Should Totten trusts be part of your California estate plan?

On Behalf of | Mar 1, 2024 | Trusts

Totten trusts, also known as payable-on-death (POD) bank accounts, are gaining traction in California estate planning. But are they the right fit for you? 

Below, we delve into their benefits and downsides to help you decide.

What is a Totten trust?

Imagine a bank account designated for a beneficiary, but with you managing the funds until your passing. That is the essence of a Totten trust. You retain control during your lifetime and use the funds as you see fit. Upon your death, the remaining balance automatically transfers to the beneficiary.

What is their appeal?

Creating a Totten trust is remarkably easy, which appeals to many. A quick trip to the bank to sign some papers and deposit funds is all that is required. Another appeal is their flexibility – you can use them apart from will designations. Totten trusts also need not pass through probate, a huge advantage for many.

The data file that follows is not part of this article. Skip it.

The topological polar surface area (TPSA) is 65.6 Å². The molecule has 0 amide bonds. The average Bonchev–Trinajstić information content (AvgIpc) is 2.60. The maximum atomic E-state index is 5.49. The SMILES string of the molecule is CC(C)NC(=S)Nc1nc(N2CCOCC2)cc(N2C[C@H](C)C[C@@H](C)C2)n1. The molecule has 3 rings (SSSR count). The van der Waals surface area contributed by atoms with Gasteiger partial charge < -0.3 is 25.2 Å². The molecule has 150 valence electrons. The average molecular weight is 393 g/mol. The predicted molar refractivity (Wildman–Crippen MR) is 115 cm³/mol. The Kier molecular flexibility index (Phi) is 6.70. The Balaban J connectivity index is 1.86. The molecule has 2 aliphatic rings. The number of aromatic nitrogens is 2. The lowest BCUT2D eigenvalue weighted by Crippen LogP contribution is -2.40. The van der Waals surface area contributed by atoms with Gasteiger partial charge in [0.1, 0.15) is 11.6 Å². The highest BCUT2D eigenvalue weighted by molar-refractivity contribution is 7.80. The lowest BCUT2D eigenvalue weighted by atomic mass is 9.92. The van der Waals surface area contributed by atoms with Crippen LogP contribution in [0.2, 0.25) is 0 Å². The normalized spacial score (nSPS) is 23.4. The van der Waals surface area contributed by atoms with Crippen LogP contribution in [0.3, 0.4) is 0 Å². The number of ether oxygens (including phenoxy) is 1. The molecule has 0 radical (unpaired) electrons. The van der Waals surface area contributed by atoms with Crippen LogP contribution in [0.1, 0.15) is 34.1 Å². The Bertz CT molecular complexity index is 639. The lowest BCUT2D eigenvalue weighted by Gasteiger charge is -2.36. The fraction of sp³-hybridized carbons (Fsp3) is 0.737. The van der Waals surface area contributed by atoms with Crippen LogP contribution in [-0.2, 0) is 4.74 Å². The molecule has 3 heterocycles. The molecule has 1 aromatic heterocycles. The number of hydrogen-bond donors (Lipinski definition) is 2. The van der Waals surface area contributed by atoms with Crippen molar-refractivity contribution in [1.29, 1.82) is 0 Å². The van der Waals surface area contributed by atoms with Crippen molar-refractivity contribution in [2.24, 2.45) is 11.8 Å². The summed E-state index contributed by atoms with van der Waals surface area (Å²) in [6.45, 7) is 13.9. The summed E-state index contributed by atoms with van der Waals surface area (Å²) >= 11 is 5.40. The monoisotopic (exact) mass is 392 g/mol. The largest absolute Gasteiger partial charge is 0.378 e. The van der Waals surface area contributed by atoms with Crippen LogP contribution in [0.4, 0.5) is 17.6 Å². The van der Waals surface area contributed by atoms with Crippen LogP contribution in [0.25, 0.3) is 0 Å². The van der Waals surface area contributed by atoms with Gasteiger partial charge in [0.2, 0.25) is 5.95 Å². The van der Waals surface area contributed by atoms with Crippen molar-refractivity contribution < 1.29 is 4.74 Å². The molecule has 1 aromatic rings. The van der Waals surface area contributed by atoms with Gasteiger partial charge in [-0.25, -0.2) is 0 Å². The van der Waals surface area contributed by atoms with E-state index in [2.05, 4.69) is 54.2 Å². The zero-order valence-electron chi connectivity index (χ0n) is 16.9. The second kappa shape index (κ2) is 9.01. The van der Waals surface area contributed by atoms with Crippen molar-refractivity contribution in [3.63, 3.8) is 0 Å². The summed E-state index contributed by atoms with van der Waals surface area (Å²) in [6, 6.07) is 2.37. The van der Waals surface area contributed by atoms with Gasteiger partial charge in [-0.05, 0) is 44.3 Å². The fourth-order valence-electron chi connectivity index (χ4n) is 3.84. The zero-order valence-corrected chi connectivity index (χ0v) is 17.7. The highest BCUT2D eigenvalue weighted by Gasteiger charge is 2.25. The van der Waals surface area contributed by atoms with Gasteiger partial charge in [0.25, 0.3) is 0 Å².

What are the drawbacks?

One possible disadvantage is that they are solely for cash and cannot accommodate real estate or other complex assets. Further, the funds in a Totten trust remain part of your estate and could lead to heavy tax burdens.

Who are they for?

Contrary to popular belief, anyone can benefit from creating Totten trusts, regardless of the size of their estate. When properly created and managed well, they can be an ideal way to fill any gaps in your estate plan, even if you have significant wealth.

Consider speaking with an estate planning representative to explore all your options. Your collaboration can give you peace of mind about the strength of your estate arrangements.



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